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Incentives to Productivity


Publication number: 2012-45
Authors: J. Theeuwes, M. Lammers, M. Volkerink
Commissioned by: Ministry of the Interior and Kingdom Relations
Published by: SEO Economic Research
ISBN: 978-90-6733-6-543

As an employer the Dutch government faces major challenges in the coming years. Budgets are being squeezed by the economic crisis. Over half of total public administration staff are aged 45 or over, and many older staff will be retiring in the next few years. The challenge, in this maelstrom of ageing, a tight labour market (due to the crisis) and cutbacks, is to maintain the quality and volume of public services. Higher productivity – equal output with less manpower – could be a solution.

Smarter working enables higher production: in this way the same (or even an improved) levels of service can be achieved with fewer people. This is easier said than done, but higher productivity could be encouraged with the right incentives. This report explores three financial incentives that could help to achieve this:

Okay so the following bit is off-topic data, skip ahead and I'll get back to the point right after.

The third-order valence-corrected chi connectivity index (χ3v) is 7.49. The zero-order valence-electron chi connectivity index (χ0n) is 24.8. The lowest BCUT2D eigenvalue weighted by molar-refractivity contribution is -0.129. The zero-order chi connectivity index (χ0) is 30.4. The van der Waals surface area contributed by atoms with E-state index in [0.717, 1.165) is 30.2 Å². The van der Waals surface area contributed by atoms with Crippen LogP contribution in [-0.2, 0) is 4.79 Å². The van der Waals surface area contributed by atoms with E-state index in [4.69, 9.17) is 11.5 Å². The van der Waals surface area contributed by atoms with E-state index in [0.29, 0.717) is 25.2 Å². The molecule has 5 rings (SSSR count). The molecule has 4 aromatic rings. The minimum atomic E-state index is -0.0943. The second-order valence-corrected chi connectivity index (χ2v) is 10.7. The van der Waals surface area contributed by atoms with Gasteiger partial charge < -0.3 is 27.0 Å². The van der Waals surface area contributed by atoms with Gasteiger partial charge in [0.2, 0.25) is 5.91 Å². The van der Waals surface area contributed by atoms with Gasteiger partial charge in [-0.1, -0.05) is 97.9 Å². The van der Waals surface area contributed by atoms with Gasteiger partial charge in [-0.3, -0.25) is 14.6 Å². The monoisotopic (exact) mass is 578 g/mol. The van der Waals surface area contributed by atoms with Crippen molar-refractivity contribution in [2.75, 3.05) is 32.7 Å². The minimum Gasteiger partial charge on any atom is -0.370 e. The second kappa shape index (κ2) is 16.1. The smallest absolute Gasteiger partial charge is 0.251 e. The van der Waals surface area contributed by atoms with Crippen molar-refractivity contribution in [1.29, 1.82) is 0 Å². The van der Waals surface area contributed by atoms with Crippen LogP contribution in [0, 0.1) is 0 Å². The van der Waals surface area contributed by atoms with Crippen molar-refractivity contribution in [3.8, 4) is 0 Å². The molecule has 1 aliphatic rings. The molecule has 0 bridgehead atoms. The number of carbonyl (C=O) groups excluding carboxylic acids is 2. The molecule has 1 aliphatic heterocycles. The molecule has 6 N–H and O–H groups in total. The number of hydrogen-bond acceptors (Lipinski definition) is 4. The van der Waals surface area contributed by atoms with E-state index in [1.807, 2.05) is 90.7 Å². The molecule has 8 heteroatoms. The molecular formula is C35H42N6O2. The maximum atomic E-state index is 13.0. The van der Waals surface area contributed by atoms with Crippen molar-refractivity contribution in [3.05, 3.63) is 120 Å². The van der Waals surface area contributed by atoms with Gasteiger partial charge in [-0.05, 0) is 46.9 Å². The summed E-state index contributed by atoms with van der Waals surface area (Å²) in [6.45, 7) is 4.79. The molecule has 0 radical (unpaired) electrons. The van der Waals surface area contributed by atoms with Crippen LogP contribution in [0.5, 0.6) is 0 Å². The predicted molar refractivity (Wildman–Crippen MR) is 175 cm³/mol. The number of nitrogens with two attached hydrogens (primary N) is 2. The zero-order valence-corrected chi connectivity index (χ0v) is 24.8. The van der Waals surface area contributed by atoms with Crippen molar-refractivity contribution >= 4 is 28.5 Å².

• An automatic annual productivity cut (efficiency dividend) at the organizational level
  • Implementing target costing at service or product level
  • Introducing performance pay for individual staff


This survey examined these three incentives for their applicability and their potential contribution to higher productivity, quality and innovation. It also looked at their more perverse effects.


Category: 2012, Marloes Lammers